6. Vatican City: Basilica, Dome Climb & Optional Crypts Tour
Experience St. Peter's Basilica from the top of the dome and admire views of the Vatican and Rome. See the dome's interior on your own or select a guided tour of the basilica and crypts.
Meet your guide in St. Peter’s Square, then head up to the first level of the dome to the viewing balcony. Admire the array of incredible mosaics depicting the saints, the magnificent Latin scripts which circle the dome, and the top of Bernini’s 3-story canopy below.
Listen to your guide share facts and stories about the history of the dome, and everything you need to know about the Dome’s artists and Renaissance splendor.
From the first level, take the spiral staircase to the top of the dome and enjoy some free time to explore at your own pace. Then head above the double structure of the dome and pass by windows that give a tantalizing glimpse of the Vatican rooftops below.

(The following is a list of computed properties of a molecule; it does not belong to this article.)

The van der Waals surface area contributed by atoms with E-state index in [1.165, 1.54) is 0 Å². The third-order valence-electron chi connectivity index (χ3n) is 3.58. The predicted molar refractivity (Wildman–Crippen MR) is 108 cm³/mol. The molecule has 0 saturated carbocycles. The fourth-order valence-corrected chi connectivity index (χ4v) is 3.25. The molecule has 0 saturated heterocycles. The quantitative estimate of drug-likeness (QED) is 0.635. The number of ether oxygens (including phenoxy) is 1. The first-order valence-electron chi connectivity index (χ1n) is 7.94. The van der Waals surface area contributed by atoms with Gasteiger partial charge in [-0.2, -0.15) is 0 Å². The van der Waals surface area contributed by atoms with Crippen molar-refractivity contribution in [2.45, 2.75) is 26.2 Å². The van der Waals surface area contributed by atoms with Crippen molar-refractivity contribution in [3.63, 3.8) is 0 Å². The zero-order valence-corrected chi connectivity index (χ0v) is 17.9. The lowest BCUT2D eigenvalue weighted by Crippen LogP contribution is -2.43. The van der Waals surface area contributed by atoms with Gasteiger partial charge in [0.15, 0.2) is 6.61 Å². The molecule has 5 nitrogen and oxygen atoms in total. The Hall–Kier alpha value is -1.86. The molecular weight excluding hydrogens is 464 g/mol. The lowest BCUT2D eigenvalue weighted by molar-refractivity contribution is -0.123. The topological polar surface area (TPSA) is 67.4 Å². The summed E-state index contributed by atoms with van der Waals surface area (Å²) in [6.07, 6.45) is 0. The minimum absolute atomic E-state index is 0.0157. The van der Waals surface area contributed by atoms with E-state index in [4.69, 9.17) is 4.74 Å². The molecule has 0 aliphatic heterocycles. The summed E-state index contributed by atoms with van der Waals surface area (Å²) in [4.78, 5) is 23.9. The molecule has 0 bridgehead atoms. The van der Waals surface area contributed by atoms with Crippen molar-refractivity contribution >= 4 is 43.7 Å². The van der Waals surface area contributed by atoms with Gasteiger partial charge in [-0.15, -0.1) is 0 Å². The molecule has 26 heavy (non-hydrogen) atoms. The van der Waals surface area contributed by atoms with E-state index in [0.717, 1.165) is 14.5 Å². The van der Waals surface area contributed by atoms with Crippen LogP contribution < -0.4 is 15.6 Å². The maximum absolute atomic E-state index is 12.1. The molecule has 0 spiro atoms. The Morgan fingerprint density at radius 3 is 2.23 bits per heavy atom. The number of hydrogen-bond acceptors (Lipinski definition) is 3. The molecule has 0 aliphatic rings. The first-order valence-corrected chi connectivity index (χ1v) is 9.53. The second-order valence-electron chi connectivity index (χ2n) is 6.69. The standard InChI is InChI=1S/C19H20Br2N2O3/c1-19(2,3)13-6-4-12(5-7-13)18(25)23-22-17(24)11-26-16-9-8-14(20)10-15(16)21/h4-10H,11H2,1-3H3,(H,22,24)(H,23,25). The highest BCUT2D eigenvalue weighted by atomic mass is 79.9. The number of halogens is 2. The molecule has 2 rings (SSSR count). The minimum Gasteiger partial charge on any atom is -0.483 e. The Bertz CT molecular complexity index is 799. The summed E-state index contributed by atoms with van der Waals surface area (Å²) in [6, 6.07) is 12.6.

After 320 steps find yourself on the viewing platform 448 feet above the basilica floor. From the highest point within the Vatican, admire breathtaking and panoramic views of the city, including the Vatican Gardens below.
Looking into the distance, you can also marvel at the monuments of ancient Rome, including the Colosseum and the Pantheon. The only point above you is the cross containing the timbers from the True Cross.
When you leave the dome there is no need to line up again to get inside the basilica, the stairs bring you directly down to the basilica floor so you can avoid the long lines which you’ll have seen growing across St. Peter’s Square from the top.
Enjoy some free time to explore the most important church in the Christian world and its many treasures, or if you opted for the extended tour, follow your guide to the Vatican Crypts that lie beneath.
With your guide, navigate through the basilica, admiring the array of statues, chapels, and pilgrim sites located here, before descending to the underground crypts. Here, you can see where hundreds of popes and members of royalty have been buried since the 11th century.